Satyendra Dubey’s ‘killer’ flees from court
Uday Chaudhary, one of the three accused in the murder of NHAI engineer Satyendra Dubey, escapes from the Patna civil court premises, reports HT Correspondent.patna Updated: Jun 24, 2008 01:58 IST
Uday Chaudhary, one of the three accused in the murder of National Highway Authority of India engineer Satyendra Dubey, on Monday escaped from the Patna civil court premises for the second time in 18 months.
Exposing the laxity of the policemen accompanying him, Uday, accused in the murder of Dubey, who was killed in 2003 allegedly for exposing corruption in the Golden Quadrilateral Project, slid his oversized handcuff down and escaped. Police said he gave them the slip outside the court of Special CBI Judge B K Srivastava where he was taken for production.
Pinku Ravidas, another accused in the case, said he saw Uday running towards the river Ganga behind the court complex. “Before the policemen could notice, he vanished,” Pinku told reporters.
Uday had escaped in a similar fashion in December 2006. Two other suspects in the murder—Shivnath Sah and Mukhendra Paswan—had earlier died in mysterious circumstances. The CBI, which investigated the case, said they had committed suicide.
Patna Senior SP Amit Kumar said a manhunt has been launched to apprehend Chaudhary, a native of Katari village in Gaya district. “The Gaya police have been alerted,” he said. Asked about action against policemen accompanying Uday to the court, he said, “Appropriate action will be taken.”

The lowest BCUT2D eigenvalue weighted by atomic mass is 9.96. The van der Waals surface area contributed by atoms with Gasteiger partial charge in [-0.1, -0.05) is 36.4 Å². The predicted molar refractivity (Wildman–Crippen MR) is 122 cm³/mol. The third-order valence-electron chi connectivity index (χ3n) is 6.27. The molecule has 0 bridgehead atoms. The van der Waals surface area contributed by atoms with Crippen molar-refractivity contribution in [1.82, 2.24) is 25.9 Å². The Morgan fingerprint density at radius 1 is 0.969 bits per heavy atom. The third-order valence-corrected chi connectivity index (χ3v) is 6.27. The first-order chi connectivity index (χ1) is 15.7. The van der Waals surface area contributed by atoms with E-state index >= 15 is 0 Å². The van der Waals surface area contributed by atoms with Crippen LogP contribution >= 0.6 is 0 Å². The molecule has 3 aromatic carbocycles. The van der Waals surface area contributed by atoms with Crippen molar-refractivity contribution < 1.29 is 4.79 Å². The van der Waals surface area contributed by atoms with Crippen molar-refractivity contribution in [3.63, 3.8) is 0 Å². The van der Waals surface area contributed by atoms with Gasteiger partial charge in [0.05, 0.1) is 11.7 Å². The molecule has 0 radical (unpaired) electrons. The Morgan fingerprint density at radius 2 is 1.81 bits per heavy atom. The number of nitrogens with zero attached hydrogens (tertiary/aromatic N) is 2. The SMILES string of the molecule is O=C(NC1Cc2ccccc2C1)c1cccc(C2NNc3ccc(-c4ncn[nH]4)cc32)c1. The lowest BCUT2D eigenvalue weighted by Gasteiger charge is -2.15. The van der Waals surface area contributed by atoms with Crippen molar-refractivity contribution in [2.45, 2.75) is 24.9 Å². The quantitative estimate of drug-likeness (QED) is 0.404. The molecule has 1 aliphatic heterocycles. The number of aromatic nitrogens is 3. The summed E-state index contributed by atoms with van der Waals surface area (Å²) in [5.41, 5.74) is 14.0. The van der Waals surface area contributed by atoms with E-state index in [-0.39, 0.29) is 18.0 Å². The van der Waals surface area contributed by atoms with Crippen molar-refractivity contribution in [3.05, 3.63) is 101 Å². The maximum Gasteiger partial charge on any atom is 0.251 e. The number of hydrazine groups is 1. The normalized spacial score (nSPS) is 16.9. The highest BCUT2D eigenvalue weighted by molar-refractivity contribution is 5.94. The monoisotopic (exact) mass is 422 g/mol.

Dubey, who was National Highways Authority of India project manager supervising construction of the 60 km stretch of the Golden Quadrilateral Project between Barachatti and Aurangabad, was shot dead at Gaya in November 2003.
Barely a month before his murder, Dubey had written to the Prime Minister’s office about the alleged corrupt practices of the official-supplier nexus in the execution of the project. The letter, however, was leaked.
Soon Dubey received a reprimand and the Vigilance office of National Highways Authority of India officially “cautioned” him for the impropriety of writing a letter directly to the Prime minister.
In the process, it is likely that the letter may have reached the criminal elements ruling highway construction projects in Bihar.
Suspecting involvement of those against whom Dubey had pointed an accusing finger, the government had ordered a CBI probe.
The CBI, however, later concluded that petty criminals killed Dubey in the course of robbery.